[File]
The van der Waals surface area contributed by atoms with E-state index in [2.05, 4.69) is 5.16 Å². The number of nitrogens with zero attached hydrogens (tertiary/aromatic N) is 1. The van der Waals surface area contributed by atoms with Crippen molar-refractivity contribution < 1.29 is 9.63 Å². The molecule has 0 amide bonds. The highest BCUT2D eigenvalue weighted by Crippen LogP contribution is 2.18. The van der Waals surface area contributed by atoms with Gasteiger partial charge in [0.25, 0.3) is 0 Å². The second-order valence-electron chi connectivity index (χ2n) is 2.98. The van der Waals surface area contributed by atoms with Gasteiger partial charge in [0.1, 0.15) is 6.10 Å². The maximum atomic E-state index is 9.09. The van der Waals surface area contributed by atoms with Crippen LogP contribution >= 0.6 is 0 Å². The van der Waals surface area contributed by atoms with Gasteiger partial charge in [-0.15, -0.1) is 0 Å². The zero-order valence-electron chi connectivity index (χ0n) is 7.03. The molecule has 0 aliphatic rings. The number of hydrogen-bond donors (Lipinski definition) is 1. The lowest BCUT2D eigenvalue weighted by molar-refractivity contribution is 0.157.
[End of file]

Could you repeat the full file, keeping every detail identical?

The van der Waals surface area contributed by atoms with E-state index in [2.05, 4.69) is 5.16 Å². The number of nitrogens with zero attached hydrogens (tertiary/aromatic N) is 1. The van der Waals surface area contributed by atoms with Crippen molar-refractivity contribution < 1.29 is 9.63 Å². The molecule has 0 amide bonds. The highest BCUT2D eigenvalue weighted by Crippen LogP contribution is 2.18. The van der Waals surface area contributed by atoms with Gasteiger partial charge in [0.25, 0.3) is 0 Å². The second-order valence-electron chi connectivity index (χ2n) is 2.98. The van der Waals surface area contributed by atoms with Gasteiger partial charge in [0.1, 0.15) is 6.10 Å². The maximum atomic E-state index is 9.09. The van der Waals surface area contributed by atoms with Crippen LogP contribution >= 0.6 is 0 Å². The van der Waals surface area contributed by atoms with Gasteiger partial charge in [-0.15, -0.1) is 0 Å². The zero-order valence-electron chi connectivity index (χ0n) is 7.03. The molecule has 0 aliphatic rings. The number of hydrogen-bond donors (Lipinski definition) is 1. The lowest BCUT2D eigenvalue weighted by molar-refractivity contribution is 0.157.